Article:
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Trump’s India policy is unclear

 Kalyani Shankar |  2016-11-11 22:06:31.0  |  New Delhi

Trump’s India policy is unclear

The US election results have surprised many who were supporting Democratic candidate Hillary Clinton. It is more so in India where many Indians felt Hillary would be good for India. She is known to many Indians because she was the First Lady for eight years, US Senator for another eight years, and Secretary of State for four, and all the time she had been perceived as a friend of India.

However, the Republican candidate Donald Trump won the race to the White House on November 8. How did he win? He had his poll strategy planned well. He was an outsider to Washington, but it was his Washington-bashing which made him popular with the anti-establishment voters.

Secondly, he was able to connect with the white electorate, even those in the Mid West speaking the language they want to hear about jobs, immigration, gun control, etc. Thirdly, even though the majority of the electorate were disenchanted with both candidates, Trump proved to be more acceptable than Hillary in the end, Fourthly, he was able to get the support of the White population, and others who were convinced that the immigrants were taking their jobs. Brexit also helped him to a certain extent. 

Fifthly, his victory proves the tradition of not installing the same party for the third time in the White House. Now that he will be the tenant of the White House, what does it mean for India? Had Hillary been the President it would have been the continuation of the Obama policies.

Like in the West, many in India have strongly criticised Donald Trump's outrageous remarks on women, Muslims, immigration, and what not. For long no one took him seriously. He is an unknown entity whose foreign policy aspects are yet to be spelt out, particularly regarding India. Even the Indian Foreign Ministers and government officials have had no interaction with the business tycoon. Trump, of course, came to India to inaugurate the Trump Tower in Mumbai, but beyond that, not much is known. Of course many feel that Trump is mainly playing to his domestic constituency and he will be a changed man once he occupies the White House.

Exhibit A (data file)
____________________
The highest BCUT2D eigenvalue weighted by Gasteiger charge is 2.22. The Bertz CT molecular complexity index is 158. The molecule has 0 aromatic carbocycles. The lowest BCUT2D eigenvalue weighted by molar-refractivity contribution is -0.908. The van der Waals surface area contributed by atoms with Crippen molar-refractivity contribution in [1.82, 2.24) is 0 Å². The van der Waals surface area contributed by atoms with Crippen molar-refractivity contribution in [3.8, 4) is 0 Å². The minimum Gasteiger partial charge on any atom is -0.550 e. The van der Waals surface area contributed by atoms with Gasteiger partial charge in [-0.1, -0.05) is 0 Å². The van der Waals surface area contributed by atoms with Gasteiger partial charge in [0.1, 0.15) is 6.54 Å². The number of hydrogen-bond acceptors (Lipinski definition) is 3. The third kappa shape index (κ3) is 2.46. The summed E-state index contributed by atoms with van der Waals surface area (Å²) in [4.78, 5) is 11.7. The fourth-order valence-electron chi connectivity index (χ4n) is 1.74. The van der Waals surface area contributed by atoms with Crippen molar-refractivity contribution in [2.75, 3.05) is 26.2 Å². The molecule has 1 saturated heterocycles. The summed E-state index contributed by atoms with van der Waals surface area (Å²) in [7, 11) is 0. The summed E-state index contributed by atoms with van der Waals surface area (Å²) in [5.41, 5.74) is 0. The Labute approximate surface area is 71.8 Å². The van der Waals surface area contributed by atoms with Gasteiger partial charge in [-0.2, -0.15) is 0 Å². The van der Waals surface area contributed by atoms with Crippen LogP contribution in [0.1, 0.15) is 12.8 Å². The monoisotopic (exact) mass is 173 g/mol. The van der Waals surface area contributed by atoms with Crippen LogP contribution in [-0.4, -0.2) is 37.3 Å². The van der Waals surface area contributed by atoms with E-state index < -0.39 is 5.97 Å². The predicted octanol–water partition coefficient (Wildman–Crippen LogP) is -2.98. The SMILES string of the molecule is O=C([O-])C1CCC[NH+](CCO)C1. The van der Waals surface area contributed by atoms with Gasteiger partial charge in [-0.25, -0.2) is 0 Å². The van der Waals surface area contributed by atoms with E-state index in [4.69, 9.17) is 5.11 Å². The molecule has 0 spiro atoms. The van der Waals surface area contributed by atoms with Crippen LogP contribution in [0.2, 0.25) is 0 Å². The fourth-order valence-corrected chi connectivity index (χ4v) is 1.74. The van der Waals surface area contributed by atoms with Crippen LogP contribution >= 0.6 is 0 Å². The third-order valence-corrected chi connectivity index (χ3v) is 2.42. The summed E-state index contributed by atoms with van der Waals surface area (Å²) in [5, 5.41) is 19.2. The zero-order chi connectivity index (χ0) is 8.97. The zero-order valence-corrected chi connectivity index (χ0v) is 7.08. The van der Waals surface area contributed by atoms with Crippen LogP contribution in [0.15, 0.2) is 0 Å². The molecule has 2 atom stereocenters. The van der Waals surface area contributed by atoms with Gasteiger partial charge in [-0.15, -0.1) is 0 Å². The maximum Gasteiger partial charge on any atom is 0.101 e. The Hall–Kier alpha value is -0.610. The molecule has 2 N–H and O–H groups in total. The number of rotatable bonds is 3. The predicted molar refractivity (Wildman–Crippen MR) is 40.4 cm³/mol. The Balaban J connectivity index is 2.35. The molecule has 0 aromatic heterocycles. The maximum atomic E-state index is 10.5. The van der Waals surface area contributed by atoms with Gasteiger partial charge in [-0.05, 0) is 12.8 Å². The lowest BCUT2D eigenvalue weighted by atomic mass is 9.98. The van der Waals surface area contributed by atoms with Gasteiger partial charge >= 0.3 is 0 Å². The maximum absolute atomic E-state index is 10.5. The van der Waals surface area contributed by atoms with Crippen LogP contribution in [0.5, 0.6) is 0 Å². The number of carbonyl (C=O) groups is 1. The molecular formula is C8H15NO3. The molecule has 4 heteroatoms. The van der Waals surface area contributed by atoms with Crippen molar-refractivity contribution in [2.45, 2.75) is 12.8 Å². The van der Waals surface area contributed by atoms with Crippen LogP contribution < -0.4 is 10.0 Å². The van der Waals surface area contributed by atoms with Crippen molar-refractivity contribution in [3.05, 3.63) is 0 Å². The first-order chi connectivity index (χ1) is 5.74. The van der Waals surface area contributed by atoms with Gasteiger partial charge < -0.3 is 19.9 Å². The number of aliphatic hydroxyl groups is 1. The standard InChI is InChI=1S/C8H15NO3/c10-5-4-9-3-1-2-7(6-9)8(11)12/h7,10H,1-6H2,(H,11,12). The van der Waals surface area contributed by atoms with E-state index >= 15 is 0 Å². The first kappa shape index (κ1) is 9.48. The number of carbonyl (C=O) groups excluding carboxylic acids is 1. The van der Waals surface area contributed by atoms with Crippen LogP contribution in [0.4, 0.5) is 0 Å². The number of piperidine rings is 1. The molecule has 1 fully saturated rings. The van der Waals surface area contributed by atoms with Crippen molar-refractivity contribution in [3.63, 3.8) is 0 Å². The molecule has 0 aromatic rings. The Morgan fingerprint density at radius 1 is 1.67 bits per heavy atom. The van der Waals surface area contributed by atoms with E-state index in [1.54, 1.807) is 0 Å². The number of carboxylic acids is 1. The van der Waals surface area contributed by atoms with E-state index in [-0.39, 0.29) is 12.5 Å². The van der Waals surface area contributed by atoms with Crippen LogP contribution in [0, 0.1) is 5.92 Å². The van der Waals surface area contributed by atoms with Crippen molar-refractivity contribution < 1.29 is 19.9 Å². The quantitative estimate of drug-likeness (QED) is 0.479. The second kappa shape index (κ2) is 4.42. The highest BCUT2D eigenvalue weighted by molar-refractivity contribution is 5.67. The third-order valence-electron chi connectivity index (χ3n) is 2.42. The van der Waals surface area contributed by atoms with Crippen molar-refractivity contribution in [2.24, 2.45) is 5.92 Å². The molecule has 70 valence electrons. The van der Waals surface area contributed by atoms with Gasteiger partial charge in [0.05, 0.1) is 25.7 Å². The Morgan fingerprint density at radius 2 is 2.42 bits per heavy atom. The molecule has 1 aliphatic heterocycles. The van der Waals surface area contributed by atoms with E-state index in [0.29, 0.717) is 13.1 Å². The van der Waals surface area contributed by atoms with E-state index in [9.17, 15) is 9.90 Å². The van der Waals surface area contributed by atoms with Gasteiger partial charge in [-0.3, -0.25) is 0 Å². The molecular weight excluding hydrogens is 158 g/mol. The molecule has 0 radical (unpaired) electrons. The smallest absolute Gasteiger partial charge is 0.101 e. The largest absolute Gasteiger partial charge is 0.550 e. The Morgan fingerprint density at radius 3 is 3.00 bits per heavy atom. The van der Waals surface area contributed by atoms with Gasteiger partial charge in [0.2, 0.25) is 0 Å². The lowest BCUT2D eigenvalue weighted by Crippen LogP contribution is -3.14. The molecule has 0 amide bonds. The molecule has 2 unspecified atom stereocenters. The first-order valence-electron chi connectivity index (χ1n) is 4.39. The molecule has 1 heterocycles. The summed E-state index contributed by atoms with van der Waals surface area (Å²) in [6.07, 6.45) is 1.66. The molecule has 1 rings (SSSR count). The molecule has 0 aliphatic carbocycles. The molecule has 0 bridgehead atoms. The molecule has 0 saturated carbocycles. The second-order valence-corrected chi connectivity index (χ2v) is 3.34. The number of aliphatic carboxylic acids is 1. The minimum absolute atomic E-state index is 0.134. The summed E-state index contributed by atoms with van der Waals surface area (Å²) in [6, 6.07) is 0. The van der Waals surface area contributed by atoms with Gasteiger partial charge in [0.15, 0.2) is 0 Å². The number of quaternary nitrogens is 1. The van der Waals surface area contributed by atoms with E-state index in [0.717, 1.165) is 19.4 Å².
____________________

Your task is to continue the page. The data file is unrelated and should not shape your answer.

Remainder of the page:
Most of what Trump had said so far about India and its neighbours suggest that he would lift the Indo-US relationship out of its rut. He could well be moving towards better bilateral relations given the fact that many Indo-Americans have donated to his campaign even though during the campaign he had mimicked Indian call centre workers and roared against outsourcing.  There are some who believe that Trump might promote India against China to change the balance of power in Asia as part of his new foreign policy. He called Pakistan the most dangerous country and might favour cutting down the US military aid to Islamabad. He has sought the help of India and other nations to address the problem of a “semi-unstable” nuclear Pakistan.

India has particular concerns which Trump may have to address. The first is about the H1B visas for the Indians who go to the US to work in the IT sector. If he continues to pursue a tough line, it will affect the Indians greatly. The second is about immigration. There are about 3.2 million Indians in the US, and more and more youngsters are moving to the land of opportunities. Much more are going for higher studies. The tightening of the visas and immigration rules might affect these people.  Thirdly, till now Trump has been favouring a protectionist, isolationist rhetoric. He even commented that the international trade is rigged against the US. This attitude will also affect India if he does not switch to a more liberal approach. Moreover, Trump has several times bracketed India and China, as economic competitors. 

His victory speech was conciliatory and indicated that once he moves to 1600 Pennsylvania Avenue, he might forget the election rhetoric.  In fact, South Block had always believed that whoever becomes the President, India will have to deal with him or her. Also many Indian diplomats claim that the House and the Senate have taken a bi-partisan support about India and the Indian caucus has got members from both parties. Indo-US relations are at a point where it has become much stronger, and also the influence of the Indian Americans is growing.

Trump in his victory speech said, “We will get along with all those who get along with us.” India is presently closer to the US than ever before, and if Trump means what he has said, New Delhi has not much to worry. IPA 

(The views expressed are strictly personal.)

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